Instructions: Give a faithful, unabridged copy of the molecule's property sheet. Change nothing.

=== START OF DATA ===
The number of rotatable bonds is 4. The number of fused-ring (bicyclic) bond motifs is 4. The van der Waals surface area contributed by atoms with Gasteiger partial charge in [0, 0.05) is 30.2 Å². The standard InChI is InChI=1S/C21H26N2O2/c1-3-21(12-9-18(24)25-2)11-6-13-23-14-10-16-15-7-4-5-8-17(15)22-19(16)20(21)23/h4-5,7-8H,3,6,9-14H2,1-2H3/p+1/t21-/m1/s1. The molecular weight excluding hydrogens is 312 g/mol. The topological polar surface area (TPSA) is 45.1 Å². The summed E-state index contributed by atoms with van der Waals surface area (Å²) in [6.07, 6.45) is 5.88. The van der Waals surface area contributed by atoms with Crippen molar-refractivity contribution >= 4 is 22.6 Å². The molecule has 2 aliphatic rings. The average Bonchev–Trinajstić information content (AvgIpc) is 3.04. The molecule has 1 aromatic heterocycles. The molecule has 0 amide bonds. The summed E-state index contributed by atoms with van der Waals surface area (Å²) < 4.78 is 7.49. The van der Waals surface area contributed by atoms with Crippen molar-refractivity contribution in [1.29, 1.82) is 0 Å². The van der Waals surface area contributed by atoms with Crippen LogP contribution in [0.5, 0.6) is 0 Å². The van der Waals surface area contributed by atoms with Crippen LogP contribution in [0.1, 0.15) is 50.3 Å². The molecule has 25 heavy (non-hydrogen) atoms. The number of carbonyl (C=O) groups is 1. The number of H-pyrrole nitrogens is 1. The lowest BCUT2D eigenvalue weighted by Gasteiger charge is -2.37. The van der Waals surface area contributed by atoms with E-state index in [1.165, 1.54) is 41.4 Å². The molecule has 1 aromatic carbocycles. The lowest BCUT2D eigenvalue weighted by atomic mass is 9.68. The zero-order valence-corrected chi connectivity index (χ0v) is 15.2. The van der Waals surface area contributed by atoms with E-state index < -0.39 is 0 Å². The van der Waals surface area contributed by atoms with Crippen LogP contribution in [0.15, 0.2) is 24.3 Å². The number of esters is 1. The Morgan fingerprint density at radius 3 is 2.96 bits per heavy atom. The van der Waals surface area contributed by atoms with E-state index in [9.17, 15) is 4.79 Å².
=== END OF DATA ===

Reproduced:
The number of rotatable bonds is 4. The number of fused-ring (bicyclic) bond motifs is 4. The van der Waals surface area contributed by atoms with Gasteiger partial charge in [0, 0.05) is 30.2 Å². The standard InChI is InChI=1S/C21H26N2O2/c1-3-21(12-9-18(24)25-2)11-6-13-23-14-10-16-15-7-4-5-8-17(15)22-19(16)20(21)23/h4-5,7-8H,3,6,9-14H2,1-2H3/p+1/t21-/m1/s1. The molecular weight excluding hydrogens is 312 g/mol. The topological polar surface area (TPSA) is 45.1 Å². The summed E-state index contributed by atoms with van der Waals surface area (Å²) in [6.07, 6.45) is 5.88. The van der Waals surface area contributed by atoms with Crippen molar-refractivity contribution >= 4 is 22.6 Å². The molecule has 2 aliphatic rings. The average Bonchev–Trinajstić information content (AvgIpc) is 3.04. The molecule has 1 aromatic heterocycles. The molecule has 0 amide bonds. The summed E-state index contributed by atoms with van der Waals surface area (Å²) < 4.78 is 7.49. The van der Waals surface area contributed by atoms with Crippen molar-refractivity contribution in [1.29, 1.82) is 0 Å². The van der Waals surface area contributed by atoms with Crippen LogP contribution in [0.5, 0.6) is 0 Å². The van der Waals surface area contributed by atoms with Crippen LogP contribution in [0.1, 0.15) is 50.3 Å². The molecule has 25 heavy (non-hydrogen) atoms. The number of carbonyl (C=O) groups is 1. The number of H-pyrrole nitrogens is 1. The lowest BCUT2D eigenvalue weighted by Gasteiger charge is -2.37. The van der Waals surface area contributed by atoms with E-state index in [1.165, 1.54) is 41.4 Å². The molecule has 1 aromatic carbocycles. The lowest BCUT2D eigenvalue weighted by atomic mass is 9.68. The zero-order valence-corrected chi connectivity index (χ0v) is 15.2. The van der Waals surface area contributed by atoms with E-state index < -0.39 is 0 Å². The van der Waals surface area contributed by atoms with Crippen LogP contribution in [0.15, 0.2) is 24.3 Å². The number of esters is 1. The Morgan fingerprint density at radius 3 is 2.96 bits per heavy atom. The van der Waals surface area contributed by atoms with E-state index in [9.17, 15) is 4.79 Å².